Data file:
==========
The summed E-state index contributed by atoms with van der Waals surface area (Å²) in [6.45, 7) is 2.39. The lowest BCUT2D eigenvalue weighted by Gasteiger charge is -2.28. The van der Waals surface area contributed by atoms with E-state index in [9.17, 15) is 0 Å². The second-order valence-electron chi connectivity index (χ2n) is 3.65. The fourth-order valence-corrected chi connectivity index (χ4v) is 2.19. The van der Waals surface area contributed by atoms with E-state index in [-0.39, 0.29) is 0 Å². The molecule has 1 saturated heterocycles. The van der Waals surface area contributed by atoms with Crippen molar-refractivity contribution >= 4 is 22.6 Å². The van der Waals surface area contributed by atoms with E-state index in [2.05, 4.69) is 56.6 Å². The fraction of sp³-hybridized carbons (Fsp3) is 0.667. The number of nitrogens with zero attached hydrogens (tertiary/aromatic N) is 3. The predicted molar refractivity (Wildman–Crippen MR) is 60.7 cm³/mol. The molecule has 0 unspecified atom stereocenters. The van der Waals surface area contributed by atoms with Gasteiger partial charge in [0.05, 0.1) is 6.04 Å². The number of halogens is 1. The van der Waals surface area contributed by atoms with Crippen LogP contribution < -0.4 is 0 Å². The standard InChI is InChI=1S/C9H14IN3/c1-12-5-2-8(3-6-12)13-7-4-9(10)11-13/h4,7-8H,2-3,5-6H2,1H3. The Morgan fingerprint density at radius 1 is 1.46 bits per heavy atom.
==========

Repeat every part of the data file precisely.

The summed E-state index contributed by atoms with van der Waals surface area (Å²) in [6.45, 7) is 2.39. The lowest BCUT2D eigenvalue weighted by Gasteiger charge is -2.28. The van der Waals surface area contributed by atoms with E-state index in [9.17, 15) is 0 Å². The second-order valence-electron chi connectivity index (χ2n) is 3.65. The fourth-order valence-corrected chi connectivity index (χ4v) is 2.19. The van der Waals surface area contributed by atoms with E-state index in [-0.39, 0.29) is 0 Å². The molecule has 1 saturated heterocycles. The van der Waals surface area contributed by atoms with Crippen molar-refractivity contribution >= 4 is 22.6 Å². The van der Waals surface area contributed by atoms with E-state index in [2.05, 4.69) is 56.6 Å². The fraction of sp³-hybridized carbons (Fsp3) is 0.667. The number of nitrogens with zero attached hydrogens (tertiary/aromatic N) is 3. The predicted molar refractivity (Wildman–Crippen MR) is 60.7 cm³/mol. The molecule has 0 unspecified atom stereocenters. The van der Waals surface area contributed by atoms with Gasteiger partial charge in [0.05, 0.1) is 6.04 Å². The number of halogens is 1. The van der Waals surface area contributed by atoms with Crippen LogP contribution < -0.4 is 0 Å². The standard InChI is InChI=1S/C9H14IN3/c1-12-5-2-8(3-6-12)13-7-4-9(10)11-13/h4,7-8H,2-3,5-6H2,1H3. The Morgan fingerprint density at radius 1 is 1.46 bits per heavy atom.